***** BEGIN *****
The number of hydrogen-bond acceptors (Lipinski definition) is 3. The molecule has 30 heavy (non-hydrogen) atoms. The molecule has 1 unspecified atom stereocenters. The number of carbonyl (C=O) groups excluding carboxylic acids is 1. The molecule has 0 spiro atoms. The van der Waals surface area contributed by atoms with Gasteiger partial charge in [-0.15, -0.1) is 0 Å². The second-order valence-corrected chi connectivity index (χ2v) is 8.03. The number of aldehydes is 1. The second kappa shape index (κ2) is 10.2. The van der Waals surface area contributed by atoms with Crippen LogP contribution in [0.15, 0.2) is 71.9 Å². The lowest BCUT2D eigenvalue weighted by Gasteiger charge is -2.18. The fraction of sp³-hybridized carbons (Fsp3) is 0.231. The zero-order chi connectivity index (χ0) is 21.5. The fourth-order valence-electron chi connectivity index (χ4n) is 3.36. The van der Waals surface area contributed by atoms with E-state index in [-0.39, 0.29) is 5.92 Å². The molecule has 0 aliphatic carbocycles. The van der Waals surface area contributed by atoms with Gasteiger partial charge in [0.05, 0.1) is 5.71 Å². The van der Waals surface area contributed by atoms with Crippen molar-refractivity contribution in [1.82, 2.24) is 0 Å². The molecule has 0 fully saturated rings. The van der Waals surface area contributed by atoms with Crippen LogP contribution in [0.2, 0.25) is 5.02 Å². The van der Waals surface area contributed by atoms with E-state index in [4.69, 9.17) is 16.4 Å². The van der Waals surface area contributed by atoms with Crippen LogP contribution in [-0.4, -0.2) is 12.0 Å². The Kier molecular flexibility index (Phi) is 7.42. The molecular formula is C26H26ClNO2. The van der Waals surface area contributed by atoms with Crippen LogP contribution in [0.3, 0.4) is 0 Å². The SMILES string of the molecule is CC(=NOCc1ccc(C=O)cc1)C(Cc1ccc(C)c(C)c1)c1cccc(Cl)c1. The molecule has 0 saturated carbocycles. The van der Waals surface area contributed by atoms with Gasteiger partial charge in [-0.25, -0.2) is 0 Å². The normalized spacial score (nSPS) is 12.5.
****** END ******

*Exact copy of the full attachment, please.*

The number of hydrogen-bond acceptors (Lipinski definition) is 3. The molecule has 30 heavy (non-hydrogen) atoms. The molecule has 1 unspecified atom stereocenters. The number of carbonyl (C=O) groups excluding carboxylic acids is 1. The molecule has 0 spiro atoms. The van der Waals surface area contributed by atoms with Gasteiger partial charge in [-0.15, -0.1) is 0 Å². The second-order valence-corrected chi connectivity index (χ2v) is 8.03. The number of aldehydes is 1. The second kappa shape index (κ2) is 10.2. The van der Waals surface area contributed by atoms with Crippen LogP contribution in [0.15, 0.2) is 71.9 Å². The lowest BCUT2D eigenvalue weighted by Gasteiger charge is -2.18. The fraction of sp³-hybridized carbons (Fsp3) is 0.231. The zero-order chi connectivity index (χ0) is 21.5. The fourth-order valence-electron chi connectivity index (χ4n) is 3.36. The van der Waals surface area contributed by atoms with E-state index in [-0.39, 0.29) is 5.92 Å². The molecule has 0 aliphatic carbocycles. The van der Waals surface area contributed by atoms with Gasteiger partial charge in [0.05, 0.1) is 5.71 Å². The van der Waals surface area contributed by atoms with Crippen molar-refractivity contribution in [1.82, 2.24) is 0 Å². The molecule has 0 fully saturated rings. The van der Waals surface area contributed by atoms with Crippen LogP contribution in [0.2, 0.25) is 5.02 Å². The van der Waals surface area contributed by atoms with E-state index in [4.69, 9.17) is 16.4 Å². The van der Waals surface area contributed by atoms with Crippen LogP contribution in [-0.4, -0.2) is 12.0 Å². The Kier molecular flexibility index (Phi) is 7.42. The molecular formula is C26H26ClNO2. The van der Waals surface area contributed by atoms with Crippen LogP contribution in [0.3, 0.4) is 0 Å². The SMILES string of the molecule is CC(=NOCc1ccc(C=O)cc1)C(Cc1ccc(C)c(C)c1)c1cccc(Cl)c1. The molecule has 0 saturated carbocycles. The van der Waals surface area contributed by atoms with Gasteiger partial charge in [-0.25, -0.2) is 0 Å². The normalized spacial score (nSPS) is 12.5.